Executive Briefings

The Quest for Cost Efficiencies in Warehouse Management Continues in 2012

Analyst Insight: Warehouse management system vendors have used the slower market demand of 2009 and 2010 to invest in improved architecture and functionality. Today, the WMS market has seen a robust return in upgrades and new solution selections. Leading WMS application providers - from integrated ERP solutions to best-of-breed suite applications - all tout upgrades in architecture, new user interfaces and robust operational support. - Kevin Hume, principal, Tompkins International

Since 2009, the leading WMS application providers have made significant investments in their WMS and associated supply chain applications. Much of the rise in WMS activity in 2011 can be attributed to both the significant upgrades to the applications, as well as users looking to new solutions for more cost-efficient distribution operations.

This all comes at a time when the pressures for supply chain efficiency have never been higher. Supply chain management is continually faced with the challenges of limited IT support, demand for cost efficiency, and demand for greater operational flexibility.

The upcoming year offers a great opportunity to explore the latest offerings in WMS technology and develop a business case to transition to more cost-effective WMS support.

Key improvements in the WMS market for 2012 will include:

Architectural Upgrades - Since virtually any software architecture solution is exposed to technical obsolescence risks, WMS technical architecture continues to be one of the most important considerations during a WMS selection. Leading WMS applications continue to deploy service-oriented architecture, allowing customers to leverage real-time WMS information across the entire supply chain system landscape.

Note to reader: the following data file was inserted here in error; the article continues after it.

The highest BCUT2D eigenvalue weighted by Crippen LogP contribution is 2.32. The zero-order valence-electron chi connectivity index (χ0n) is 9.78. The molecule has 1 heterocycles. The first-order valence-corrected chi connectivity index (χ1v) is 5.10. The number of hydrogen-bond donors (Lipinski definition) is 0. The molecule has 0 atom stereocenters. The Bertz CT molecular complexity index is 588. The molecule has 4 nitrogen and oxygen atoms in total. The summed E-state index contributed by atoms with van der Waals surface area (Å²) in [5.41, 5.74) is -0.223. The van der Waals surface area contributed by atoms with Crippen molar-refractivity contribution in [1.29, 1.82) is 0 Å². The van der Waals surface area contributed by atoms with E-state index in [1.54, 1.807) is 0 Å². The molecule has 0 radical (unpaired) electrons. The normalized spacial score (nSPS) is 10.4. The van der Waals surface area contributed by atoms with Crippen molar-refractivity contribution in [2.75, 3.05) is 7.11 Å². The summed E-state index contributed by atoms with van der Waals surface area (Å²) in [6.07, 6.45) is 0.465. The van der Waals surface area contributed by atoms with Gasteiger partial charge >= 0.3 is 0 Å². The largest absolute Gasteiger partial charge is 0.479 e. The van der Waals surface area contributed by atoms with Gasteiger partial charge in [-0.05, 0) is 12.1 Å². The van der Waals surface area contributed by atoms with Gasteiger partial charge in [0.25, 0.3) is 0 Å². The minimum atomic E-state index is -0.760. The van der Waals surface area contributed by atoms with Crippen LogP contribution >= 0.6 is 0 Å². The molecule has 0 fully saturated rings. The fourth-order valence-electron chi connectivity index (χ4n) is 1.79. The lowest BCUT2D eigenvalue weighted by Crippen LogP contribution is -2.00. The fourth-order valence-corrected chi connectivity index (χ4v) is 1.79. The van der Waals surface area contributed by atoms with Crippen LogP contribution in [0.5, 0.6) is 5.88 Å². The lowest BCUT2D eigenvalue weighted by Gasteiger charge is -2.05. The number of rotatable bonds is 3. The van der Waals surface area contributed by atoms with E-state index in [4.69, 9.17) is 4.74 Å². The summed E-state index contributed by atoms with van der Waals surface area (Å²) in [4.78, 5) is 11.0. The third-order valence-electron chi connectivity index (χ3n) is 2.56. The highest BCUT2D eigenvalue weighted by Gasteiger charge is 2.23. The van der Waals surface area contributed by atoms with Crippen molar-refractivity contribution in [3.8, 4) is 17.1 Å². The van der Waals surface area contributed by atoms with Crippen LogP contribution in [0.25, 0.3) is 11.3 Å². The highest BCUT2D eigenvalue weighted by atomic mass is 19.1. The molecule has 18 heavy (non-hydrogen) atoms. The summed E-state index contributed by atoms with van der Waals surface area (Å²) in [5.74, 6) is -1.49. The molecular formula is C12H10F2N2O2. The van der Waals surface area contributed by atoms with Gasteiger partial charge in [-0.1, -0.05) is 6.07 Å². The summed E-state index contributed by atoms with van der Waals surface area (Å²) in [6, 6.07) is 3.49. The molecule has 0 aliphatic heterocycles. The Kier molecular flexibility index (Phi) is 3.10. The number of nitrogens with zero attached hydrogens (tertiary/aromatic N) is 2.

The importance continues to drive for the lowest total cost of ownership, while providing functional adaptability through low-level code modifications.

Wider range of operational flexibility - The architectural upgrades are enabling a wider range of user-defined configuration support that does not touch core code elements, resulting in lower license costs and more streamlined future upgrades.

User Interfaces (UIs) - Several vendors are in the midst of deploying next-generation user interfaces. The upgrades reflect the needs of a more tech-savvy workforce. Look for WMS user interfaces to provide more real-time visibility and business activity monitoring within traditional WMS screens. Next-generation UIs will support the ability to integrate with mobile devices and provide real-time data feeds for key operational and service metrics.

Increased Leverage of Warehouse Control System (WCS) technology -Such systems have traditionally been responsible for the communication between a WMS and downstream automation systems, synchronizing the movements of order components across the distribution center. Look for WCS applications to take on more traditional WMS functions such as allocation and order release. This trend is pushing real-time systems to make decisions on where to allocate and when to release.

Hosted & Software as a Service (SaaS) Deployments - It is now more common to evaluate hosted deployment options against the traditional, internally supported applications. This trend reflects the high demand of internal IT support to focus on core competencies and the need to evaluate alternative opportunities for application support.

                                           The Outlook